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From running up and down the football field as a high schooler in Momence to winning back-to-back Super Bowls as an offensive lineman for the Pittsburgh Steelers in the seventies, Momence alumnus Ted Petersen has plenty of experience playing and coaching the game he loves. And he credits his success to his childhood, acknowledging the work ethic modeled by the community. The same work ethic he observed on his grandfather’s farm and in the community was instrumental in how he showed up to camp after being drafted by the Steelers.

By Nate Fisher

“There was a very special kind of people in Momence and the farm families surrounding the town. These were salt of the earth people. Great neighbors that would do anything for you. They had the pioneer spirit. They worked hard. They were hard workers,” shares Ted, reflecting on his childhood.

He adds, “The biggest part of my family culture was the work ethic I saw in my grandparents and parents. It was phenomenal. I just did what I thought you were supposed to do and followed through.”


To illustrate the point, Ted, a natural storyteller, discusses arriving at the Pittsburgh Steelers rookie camp. At the time, he was straight out of college at Eastern Illinois University. Ted considers the rookie camp one of the most challenging events of his life. He compared himself to other new players, especially an All-American from Ohio State University. A week into camp, this All-American dramatically walked off the field, announcing that he’d quit and ‘couldn’t take it anymore.’


As Ted watched this All-American turned peer walk off the field, he had an epiphany. Ted realized he had a fighting chance for the first time if he maintained the same work ethic he’d learned in his youth. At that moment, he realized that good things would happen if he kept showing up daily and grinding it out.

As a child, Ted witnessed what he describes as a farmer mentality of hard work, strong ethics, and community support throughout his fields of endeavors. It was with him as he worked as a farmhand, in the classroom, and on the football field.


“The guys that made a big impression on me were the guys that hired me as a farm hand. They were hardworking, honest, generous people. They treated me very well. I remember one guy, Richard, who encouraged me in my athletic career. He never asked me to do anything he wouldn’t do himself, which profoundly impacted me. Richard encouraged me, and it greatly impacted my life.”


Able to recount story after story as if it were yesterday, Ted continues by talking about his high school football coach, Jack Cherry. While Coach Cherry was foundationally strong and knew his way around a playbook, he excelled at ensuring his players were mentally and physically tougher than their opponents on most nights. A retired Marine, Ted admits with a smile that Coach Cherry wasn’t always easy on his players, but that toughness led to their success, on and off the field.

Ted didn’t play football until his freshman year of high school when several friends who had been playing since they were seven encouraged him to join the team. He humbly suggests he was a product of his surroundings and wasn’t even the best player on his high school squad. Instead, he says he was blessed, as several other players on the team could have been the player that went pro.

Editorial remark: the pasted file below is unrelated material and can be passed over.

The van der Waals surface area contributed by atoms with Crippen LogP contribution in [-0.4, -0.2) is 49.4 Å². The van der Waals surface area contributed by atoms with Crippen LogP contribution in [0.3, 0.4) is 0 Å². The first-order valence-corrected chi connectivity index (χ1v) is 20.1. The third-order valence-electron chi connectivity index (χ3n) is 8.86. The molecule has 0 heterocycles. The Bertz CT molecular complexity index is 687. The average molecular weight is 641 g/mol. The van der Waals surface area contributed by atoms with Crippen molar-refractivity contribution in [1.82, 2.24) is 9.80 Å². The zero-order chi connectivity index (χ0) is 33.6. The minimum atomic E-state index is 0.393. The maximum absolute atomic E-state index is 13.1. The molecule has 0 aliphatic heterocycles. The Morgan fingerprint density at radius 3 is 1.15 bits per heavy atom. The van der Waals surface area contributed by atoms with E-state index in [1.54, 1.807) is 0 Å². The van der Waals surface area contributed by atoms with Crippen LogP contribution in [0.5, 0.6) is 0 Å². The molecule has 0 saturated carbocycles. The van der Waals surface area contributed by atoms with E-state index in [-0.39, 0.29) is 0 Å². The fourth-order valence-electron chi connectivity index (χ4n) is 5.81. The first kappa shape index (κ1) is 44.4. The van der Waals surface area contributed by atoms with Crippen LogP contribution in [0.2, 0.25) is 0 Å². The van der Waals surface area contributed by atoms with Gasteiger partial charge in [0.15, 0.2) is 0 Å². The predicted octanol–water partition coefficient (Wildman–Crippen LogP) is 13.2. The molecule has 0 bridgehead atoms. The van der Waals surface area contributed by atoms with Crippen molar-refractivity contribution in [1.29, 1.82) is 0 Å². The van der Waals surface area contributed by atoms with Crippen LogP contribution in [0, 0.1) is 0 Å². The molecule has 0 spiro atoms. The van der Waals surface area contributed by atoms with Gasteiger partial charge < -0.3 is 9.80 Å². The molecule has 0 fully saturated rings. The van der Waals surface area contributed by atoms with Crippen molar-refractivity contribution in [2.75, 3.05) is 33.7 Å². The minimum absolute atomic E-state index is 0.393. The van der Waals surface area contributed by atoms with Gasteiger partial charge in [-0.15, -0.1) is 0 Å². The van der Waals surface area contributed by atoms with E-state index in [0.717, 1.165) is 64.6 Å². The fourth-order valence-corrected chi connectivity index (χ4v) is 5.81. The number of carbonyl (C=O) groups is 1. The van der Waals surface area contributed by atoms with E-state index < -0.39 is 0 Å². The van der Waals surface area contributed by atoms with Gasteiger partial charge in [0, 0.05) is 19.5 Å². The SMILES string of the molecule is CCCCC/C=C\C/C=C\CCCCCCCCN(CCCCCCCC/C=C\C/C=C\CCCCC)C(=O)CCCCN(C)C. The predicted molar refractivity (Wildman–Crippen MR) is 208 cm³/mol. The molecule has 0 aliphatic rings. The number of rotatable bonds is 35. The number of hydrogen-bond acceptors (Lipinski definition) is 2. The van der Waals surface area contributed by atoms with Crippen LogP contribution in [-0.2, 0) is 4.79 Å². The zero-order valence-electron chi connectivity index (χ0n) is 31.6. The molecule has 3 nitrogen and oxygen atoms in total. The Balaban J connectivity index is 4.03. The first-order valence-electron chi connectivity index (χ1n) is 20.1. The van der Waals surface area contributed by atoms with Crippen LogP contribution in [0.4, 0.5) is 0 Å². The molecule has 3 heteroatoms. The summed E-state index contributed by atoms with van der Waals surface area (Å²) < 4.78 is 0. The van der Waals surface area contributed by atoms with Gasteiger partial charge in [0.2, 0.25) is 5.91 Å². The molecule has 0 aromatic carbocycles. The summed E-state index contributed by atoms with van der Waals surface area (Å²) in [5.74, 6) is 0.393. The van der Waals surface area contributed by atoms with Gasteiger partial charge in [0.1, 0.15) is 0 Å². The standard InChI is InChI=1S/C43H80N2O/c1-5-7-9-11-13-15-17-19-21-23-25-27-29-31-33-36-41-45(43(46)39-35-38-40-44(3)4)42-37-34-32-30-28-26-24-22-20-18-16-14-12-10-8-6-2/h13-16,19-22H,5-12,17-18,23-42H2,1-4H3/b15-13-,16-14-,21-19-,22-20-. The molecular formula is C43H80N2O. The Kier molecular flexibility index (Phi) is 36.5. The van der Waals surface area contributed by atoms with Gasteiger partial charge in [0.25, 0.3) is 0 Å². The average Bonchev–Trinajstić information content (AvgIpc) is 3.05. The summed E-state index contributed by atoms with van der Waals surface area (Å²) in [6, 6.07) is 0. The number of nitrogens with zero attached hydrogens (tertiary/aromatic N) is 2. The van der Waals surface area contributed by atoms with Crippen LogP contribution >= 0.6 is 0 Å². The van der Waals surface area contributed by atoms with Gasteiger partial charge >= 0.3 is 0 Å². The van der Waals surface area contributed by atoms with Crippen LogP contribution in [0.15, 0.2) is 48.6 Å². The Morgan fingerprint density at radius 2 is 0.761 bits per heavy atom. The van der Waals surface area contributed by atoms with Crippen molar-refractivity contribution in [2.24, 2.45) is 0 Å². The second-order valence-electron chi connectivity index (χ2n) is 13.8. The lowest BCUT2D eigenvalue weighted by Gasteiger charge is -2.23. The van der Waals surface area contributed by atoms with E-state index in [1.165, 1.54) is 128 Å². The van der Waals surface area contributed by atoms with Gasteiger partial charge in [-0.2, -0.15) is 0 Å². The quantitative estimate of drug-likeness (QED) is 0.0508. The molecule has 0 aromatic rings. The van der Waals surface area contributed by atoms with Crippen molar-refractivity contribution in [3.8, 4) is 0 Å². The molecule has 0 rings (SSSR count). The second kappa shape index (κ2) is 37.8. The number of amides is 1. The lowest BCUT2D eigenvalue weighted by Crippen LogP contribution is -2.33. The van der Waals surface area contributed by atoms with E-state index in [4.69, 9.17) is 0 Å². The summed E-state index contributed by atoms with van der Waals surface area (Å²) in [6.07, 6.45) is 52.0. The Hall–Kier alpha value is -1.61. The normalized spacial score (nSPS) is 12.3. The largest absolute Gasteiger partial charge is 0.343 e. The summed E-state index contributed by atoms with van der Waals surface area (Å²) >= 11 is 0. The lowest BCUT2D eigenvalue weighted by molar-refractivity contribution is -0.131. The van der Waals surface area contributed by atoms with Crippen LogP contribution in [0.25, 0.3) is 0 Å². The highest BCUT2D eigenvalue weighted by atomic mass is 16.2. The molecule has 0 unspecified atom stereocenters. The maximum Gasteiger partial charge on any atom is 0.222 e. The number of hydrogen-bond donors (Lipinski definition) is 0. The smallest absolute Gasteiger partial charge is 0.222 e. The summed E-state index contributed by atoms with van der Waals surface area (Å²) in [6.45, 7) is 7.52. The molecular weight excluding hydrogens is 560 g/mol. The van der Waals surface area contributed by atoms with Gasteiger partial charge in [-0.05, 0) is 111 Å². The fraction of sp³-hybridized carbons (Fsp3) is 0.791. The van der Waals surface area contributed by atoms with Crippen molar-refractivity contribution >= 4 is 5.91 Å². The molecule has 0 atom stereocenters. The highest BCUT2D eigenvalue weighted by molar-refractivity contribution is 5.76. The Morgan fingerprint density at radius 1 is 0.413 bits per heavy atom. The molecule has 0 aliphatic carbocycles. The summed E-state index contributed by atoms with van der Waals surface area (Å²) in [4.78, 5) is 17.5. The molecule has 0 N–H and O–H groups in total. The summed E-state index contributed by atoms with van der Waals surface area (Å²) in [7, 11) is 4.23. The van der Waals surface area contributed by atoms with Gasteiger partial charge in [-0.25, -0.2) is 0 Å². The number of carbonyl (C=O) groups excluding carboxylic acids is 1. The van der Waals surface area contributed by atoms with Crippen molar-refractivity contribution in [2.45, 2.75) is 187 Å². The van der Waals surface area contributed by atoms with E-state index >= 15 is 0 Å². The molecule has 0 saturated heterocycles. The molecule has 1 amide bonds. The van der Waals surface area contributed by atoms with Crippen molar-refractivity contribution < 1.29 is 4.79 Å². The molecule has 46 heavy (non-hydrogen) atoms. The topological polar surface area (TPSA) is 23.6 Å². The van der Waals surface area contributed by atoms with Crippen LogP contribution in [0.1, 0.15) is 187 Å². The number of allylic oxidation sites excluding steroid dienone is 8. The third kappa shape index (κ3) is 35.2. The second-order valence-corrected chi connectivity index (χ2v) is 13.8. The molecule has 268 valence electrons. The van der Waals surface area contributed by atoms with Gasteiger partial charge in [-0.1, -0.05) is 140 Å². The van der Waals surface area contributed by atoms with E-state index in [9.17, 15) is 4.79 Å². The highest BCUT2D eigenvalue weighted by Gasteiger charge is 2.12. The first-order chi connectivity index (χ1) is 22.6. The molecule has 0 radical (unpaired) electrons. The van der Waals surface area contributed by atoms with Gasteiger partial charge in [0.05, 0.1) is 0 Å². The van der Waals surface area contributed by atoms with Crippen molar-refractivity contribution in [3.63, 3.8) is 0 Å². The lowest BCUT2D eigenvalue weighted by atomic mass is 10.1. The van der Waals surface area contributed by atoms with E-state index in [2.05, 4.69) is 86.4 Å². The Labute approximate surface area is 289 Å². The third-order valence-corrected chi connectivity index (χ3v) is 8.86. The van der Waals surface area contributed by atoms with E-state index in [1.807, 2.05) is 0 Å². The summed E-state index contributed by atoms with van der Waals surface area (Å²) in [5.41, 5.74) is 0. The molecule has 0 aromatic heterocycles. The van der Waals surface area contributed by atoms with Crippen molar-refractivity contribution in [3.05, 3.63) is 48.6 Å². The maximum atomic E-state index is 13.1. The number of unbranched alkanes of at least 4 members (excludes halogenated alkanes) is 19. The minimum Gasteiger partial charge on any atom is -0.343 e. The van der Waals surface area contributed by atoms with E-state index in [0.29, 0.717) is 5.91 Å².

He grins and admits that he was offered only one scholarship, and that was to play for Eastern Illinois University, which he playfully admits isn’t known as a football powerhouse. Upon graduating, Ted was drafted by the Steelers and played offensive line for three teams—the Steelers, the Cleveland Browns, and the Indianapolis Colts.


While Ted spent most of his adult life in Pittsburgh, he dreamed of returning to Momence, the town he considered home. After retiring from professional football, he spent time coaching high school football. He was the athletic director for one of Pittsburgh’s most affluent schools. “I lived in Pittsburgh for thirty-one years. I loved it. I loved the people. But I always felt that this was my home.”


He credits accepting a job offer to become the Athletic Director of Kankakee Community College as the final step in completing the move he’d been plotting for quite some time. Ted shares that he didn’t decide to move on a whim but had been planning the move for years.

“I’m an outdoorsman. I wanted to build a house, so I studied on that. I wanted animals, livestock, and a big garden, so I always studied that. It was a great thing to come home.” He adds, “I always regretted that my oldest sons didn’t have the same opportunity to learn the work ethic that I did.”


After several years as an athletic director, Ted retired and now works at “the best job I can have because I love the town and people of Momence.” Ted is now Van Drunen Farms Corporate Community Liaison, tasked with working within the community to look for emerging needs as he acts as a conduit that lets Jeff and Kevin Van Drunen invest in the community.


As we wind down our time together, Ted shares one of his life’s simplest yet most profound lessons. The type of lesson that only a Super Bowl Champion could get by with sharing. “Whether it’s high school, college, or professional ball. It’s all the same. You learn the same lessons and develop the same relationships, which is beautiful. As an athlete and coach, looking back, you can work to win. You can outwork your opponent. I was blessed to grow up in this culture.”

I was blessed to grow up in this culture.
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